Fig. 5.3.13. Preview of G’MIC's Mastodon account.

On social networks, we sometimes come accross unexpected posts of people showing their use of G’MIC. For example, this series of recent posts involves the processing of astronomical images with G’MIC filters, to remove denoise or artistically enhance pictures.

Fig. 5.3.14. Using G'MIC to process astronomical images.

You can find these posts here, there, there, and also there. This user feedback is obviously rewarding for us. If you are a (happy ☺) G’MIC user yourself, do no hesitate to share your creations or your feedback. It's always a pleasure!

Finally, let's mention the fact that G’MIC was the subject of articles written by Karsten Gunther in issues number 301 and 302 of the LinuxFormat magazine (published in may and june 2023). They present the different photo editing capabilities provided by the G’MIC-Qt plugin in a very educational way (just like we tried to do in this report!).

Fig. 5.3.15. The « Linux Format » magazine offer a series of articles on using G’MIC-Qt, in its may and june 2023 issues.

Here, this concludes our roundup of the G’MIC project's latest developments and information.
6. Conclusions & Outlook
After 15 years of developing G’MIC and 24 years of developing CImg, the C++ library which serves as its foundation, we now have a free and open source digital image manipulation framework, which is mature and has proven its usefulness in solving various image processing problems. Downloads keep on rising since writing the first lines of code (in 2008), proving that it is a dynamic project which attracts a wide range of users.

Will this dynamism continue? Of course we still have ideas to improve this framework. But at the same time, as professionnal duties increase, the time available for its development decreases. So going forward, the strategy will be:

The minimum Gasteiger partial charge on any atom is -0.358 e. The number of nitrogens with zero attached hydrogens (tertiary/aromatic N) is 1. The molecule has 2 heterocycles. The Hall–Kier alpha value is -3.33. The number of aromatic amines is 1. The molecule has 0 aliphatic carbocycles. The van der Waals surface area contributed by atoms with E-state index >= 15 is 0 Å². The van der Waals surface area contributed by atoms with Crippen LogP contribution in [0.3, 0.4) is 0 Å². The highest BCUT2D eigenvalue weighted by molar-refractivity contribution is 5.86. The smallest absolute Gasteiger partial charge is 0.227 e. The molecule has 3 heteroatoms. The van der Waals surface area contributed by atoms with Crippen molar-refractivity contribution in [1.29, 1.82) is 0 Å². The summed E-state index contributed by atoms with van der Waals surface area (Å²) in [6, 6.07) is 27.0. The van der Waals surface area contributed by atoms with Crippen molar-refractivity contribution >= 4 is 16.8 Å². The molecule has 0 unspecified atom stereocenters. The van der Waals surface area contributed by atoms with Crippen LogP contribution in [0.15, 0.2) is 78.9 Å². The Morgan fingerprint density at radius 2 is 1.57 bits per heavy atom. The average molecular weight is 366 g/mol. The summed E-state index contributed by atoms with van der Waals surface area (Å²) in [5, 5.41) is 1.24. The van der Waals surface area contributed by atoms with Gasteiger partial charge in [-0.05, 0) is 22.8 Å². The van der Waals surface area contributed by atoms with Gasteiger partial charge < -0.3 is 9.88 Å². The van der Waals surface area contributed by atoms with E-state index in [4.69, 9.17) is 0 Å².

To properly choose which improvement paths to work on.
To attempt to find external development time (either voluntary or funded).

On the short term, we are looking for contributors:

To push forward the development of G’MIC's Python binding. It needs to be updated and devoted enough time to thoroughly test it, to make G’MIC usable directly from a Python program, without bugs. Existing binding is functional and is already a good working basis.
To succeed in packaging G’MIC for macOS. We indeed receive a lot of requests from Mac users who don't know how to build and install the G’MIC-Qt plug-in for GIMP.

If you think you can contribute on one of these two subjects, do not hesitate to contact us!

Finally, the revolution induced by the use of neural network in the field of digital image processing is fundamental. On this point, G’MIC has some catching up to do. Until now, we mainly have focused on « standard » algorithmic image processing. Our nn_lib library should be developped faster to be able to deploy larger neural networks (a few dozens/hundreds of millions of parameters would already be satisfying!), to allow image processing or synthesis using more advanced statistical learning.

As you can see, we are not lacking ideas!

To conclude, let's not forget that G’MIC's development couldn't have happened witout the encouragement and support of GREYC, our laboratory, and its guardianships: the CNRS INS2I institute, the University of Caen Normandie, and the ENSICAEN. Huge thanks to them for the help on multiple levels during these last fifteen years of development. For some time, in the domain of scientific research, some interesting initiatives have been taking place in France to promote open and reproducible science (national plan for open science, CNRS open science plan, …), and open source software (CNRS Open Innovation promoting program). These are encouraging signs for researchers who often invest a lot of time creating free digital commons (software, data sets, etc.), and sometimes have trouble promoting their work as significant scientific contributions.

We hope that you have enjoyed this report. See you in a few months semesters, we hope, with once again a lot of new features to share with you all!
G'MIC - GREYC's Magic for Image Computing: A Full-Featured Open-Source Framework for Image Processing

G'MIC is an open-source software distributed under the CeCILL free software licenses (LGPL-like and/or
GPL-compatible). Copyrights (C) Since July 2008, David Tschumperlé - GREYC UMR CNRS 6072, Image Team.